Big Waves!!
Winter Storms Bring Hot Surfing

Huge surf pounds the Baja Coastline during the winter storm season. Photo by Doug Gould.
Giant waves pounded the Baja beaches starting Wednesday of last week, peaking to an astounding fifteen feet just before Christmas. The winter storm surge that produces the phenomenon continued on through the Christmas weekend. This is just the beginning of the winter storm pattern that moves into the northern hemisphere during these months. This winter pattern brings with it very large surf.
In the US, there continued to be high surf advisories through the holidays as the waves reached massive heights and only the most accomplished surfers challenged themselves on the towering faces of the breakers. Here, along our Northern Baja beaches there is no such warning system in place.
Common sense must reign in lieu of the official warning system. Even sightseers are warned to stand well away from the incoming surf, for often there can be what is called a “rogue wave” which can catch a person unaware and sweep then off the rocks.
Local veteran surfer, Rick George of Bajamar, said, "You won't catch me out there!" He readily admits that the power of this storm was well beyond his capabilities. He said it it wise to know one's limitation when surfing. "Only the best can tackle these monsters," he continues, laughs and says, "You have to be in really good shape." Rick likes to surf off La Fonda, "Because I don't have to paddle out so far, and it's close to home". Other local fun spots are Salipedes, San Miguel, and Erendira, a little fishing village south of Ensenada. Of course, Todos Santos, the islands off Ensenada, is the winter surfing Mecca for only the best of the best. The waves are so massive that the surfer must be pulled by Jet Ski out past the breakers. It is a team effort because the Jet Ski operator must know exactly what to do and how to do it to protect and position the surfer. These "killer waves" challenge the modern day Kahunas and are featured in many sport and surfing magazines.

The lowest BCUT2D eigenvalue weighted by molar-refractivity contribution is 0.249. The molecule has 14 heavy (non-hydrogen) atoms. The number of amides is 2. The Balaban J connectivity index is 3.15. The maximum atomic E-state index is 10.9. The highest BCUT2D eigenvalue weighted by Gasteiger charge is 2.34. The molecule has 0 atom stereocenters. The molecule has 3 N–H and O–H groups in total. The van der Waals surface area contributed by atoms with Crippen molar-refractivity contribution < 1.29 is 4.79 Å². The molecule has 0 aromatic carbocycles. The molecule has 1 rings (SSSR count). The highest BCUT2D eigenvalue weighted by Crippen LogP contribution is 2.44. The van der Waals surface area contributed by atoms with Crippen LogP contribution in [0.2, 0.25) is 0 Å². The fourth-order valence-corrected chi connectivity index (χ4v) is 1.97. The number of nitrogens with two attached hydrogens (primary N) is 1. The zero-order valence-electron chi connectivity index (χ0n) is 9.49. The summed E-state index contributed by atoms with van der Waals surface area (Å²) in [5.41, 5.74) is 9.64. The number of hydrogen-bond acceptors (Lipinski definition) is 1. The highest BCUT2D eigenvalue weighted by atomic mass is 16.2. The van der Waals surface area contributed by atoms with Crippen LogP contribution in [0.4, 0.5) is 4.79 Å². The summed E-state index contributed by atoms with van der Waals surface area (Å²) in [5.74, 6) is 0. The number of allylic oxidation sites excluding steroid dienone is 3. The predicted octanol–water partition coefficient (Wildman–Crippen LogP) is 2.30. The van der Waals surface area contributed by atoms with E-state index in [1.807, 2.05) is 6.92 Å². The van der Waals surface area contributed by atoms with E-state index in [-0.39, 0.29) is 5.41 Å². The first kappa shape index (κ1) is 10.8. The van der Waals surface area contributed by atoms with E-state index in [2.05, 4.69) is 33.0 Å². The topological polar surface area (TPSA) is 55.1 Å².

During this most recent storm surge, the swells were massive for this area. The waves were twelve to fifteen feet, and the ground swells were "stacked up" one after another for at least 2 miles out to sea, due to the energy of the storm pushing water in front of it. The wind is another factor and can add to the size of the wave that finally reaches shore. What the surfer constantly searches for is ideal conditions coming all together at the same time. In Baja, ideal conditions occur when a Santana off-shore breeze comes during the winter, because it makes the wave "stand up" longer; therefore the surfer gets a longer ride. When the wind blows onshore, this is not necessarily bad, but can "flatten or knock down" the wave, consequently shortening the ride.
Surfers, a savvy sub-culture with their own language, don't usually talk about how many feet a wave might measure. Instead, they talk about how high the wave is over your head, thus "Over-head," or "Double over-head." This gives a more accurate description of how it feels to be sliding down the "face" with a towering "double over-head" wall of water just behind you. Surfers respect the sea, its power, and its changes. In this recent storm there were many good surfers caught "inside." That means the surfer lost his board in the "impact zone" and the "sets" continue rumbling straight at the hapless man. He has to "duck dive" as each swell breaks, pushing him down under the swirling water and tossing him around like a rag doll. George added, on a serious note, "You don't want to be there." For George, he says that he doesn't necessarily have a "favorite" or secret spot. "It is really all about being at the right place at the right time when all conditions are perfect. Then this becomes your favorite spot and the memory of that moment stays with you your whole life."
As the winter season progresses, the northern Baja seaside communities will be experiencing the Big Wave. As if on a pilgrimage, the Big Wave seekers will journey here in hopes of finding perfection.